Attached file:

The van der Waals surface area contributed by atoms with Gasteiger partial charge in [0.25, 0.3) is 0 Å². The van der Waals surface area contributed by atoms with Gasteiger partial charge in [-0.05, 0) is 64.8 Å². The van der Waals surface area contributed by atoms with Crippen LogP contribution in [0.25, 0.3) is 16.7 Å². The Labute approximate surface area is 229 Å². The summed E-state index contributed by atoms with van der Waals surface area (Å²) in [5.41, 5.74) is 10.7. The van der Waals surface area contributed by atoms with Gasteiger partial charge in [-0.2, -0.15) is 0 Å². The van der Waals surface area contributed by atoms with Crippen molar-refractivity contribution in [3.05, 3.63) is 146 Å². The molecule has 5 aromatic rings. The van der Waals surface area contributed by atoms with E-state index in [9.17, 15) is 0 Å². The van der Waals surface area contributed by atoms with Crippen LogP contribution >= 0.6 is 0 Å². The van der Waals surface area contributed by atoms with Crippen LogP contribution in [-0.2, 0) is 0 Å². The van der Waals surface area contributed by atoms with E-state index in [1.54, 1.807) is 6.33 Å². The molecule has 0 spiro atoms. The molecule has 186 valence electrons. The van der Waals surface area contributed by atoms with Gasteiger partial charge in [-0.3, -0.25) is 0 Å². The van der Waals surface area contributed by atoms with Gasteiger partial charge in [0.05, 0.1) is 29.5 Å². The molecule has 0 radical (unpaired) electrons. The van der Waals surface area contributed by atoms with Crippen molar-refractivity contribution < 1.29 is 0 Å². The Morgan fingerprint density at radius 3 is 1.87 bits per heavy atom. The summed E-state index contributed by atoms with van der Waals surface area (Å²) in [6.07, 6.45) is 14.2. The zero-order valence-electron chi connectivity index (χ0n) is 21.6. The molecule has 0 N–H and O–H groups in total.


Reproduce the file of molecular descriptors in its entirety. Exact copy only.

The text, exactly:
The van der Waals surface area contributed by atoms with Gasteiger partial charge in [0.25, 0.3) is 0 Å². The van der Waals surface area contributed by atoms with Gasteiger partial charge in [-0.05, 0) is 64.8 Å². The van der Waals surface area contributed by atoms with Crippen LogP contribution in [0.25, 0.3) is 16.7 Å². The Labute approximate surface area is 229 Å². The summed E-state index contributed by atoms with van der Waals surface area (Å²) in [5.41, 5.74) is 10.7. The van der Waals surface area contributed by atoms with Gasteiger partial charge in [-0.2, -0.15) is 0 Å². The van der Waals surface area contributed by atoms with Crippen molar-refractivity contribution in [3.05, 3.63) is 146 Å². The molecule has 5 aromatic rings. The van der Waals surface area contributed by atoms with E-state index in [9.17, 15) is 0 Å². The van der Waals surface area contributed by atoms with Crippen LogP contribution >= 0.6 is 0 Å². The van der Waals surface area contributed by atoms with Crippen LogP contribution in [-0.2, 0) is 0 Å². The van der Waals surface area contributed by atoms with E-state index in [1.54, 1.807) is 6.33 Å². The molecule has 0 spiro atoms. The molecule has 186 valence electrons. The van der Waals surface area contributed by atoms with Gasteiger partial charge in [-0.3, -0.25) is 0 Å². The van der Waals surface area contributed by atoms with Gasteiger partial charge in [0.05, 0.1) is 29.5 Å². The molecule has 0 radical (unpaired) electrons. The van der Waals surface area contributed by atoms with Crippen molar-refractivity contribution < 1.29 is 0 Å². The Morgan fingerprint density at radius 3 is 1.87 bits per heavy atom. The summed E-state index contributed by atoms with van der Waals surface area (Å²) in [6.07, 6.45) is 14.2. The zero-order valence-electron chi connectivity index (χ0n) is 21.6. The molecule has 0 N–H and O–H groups in total.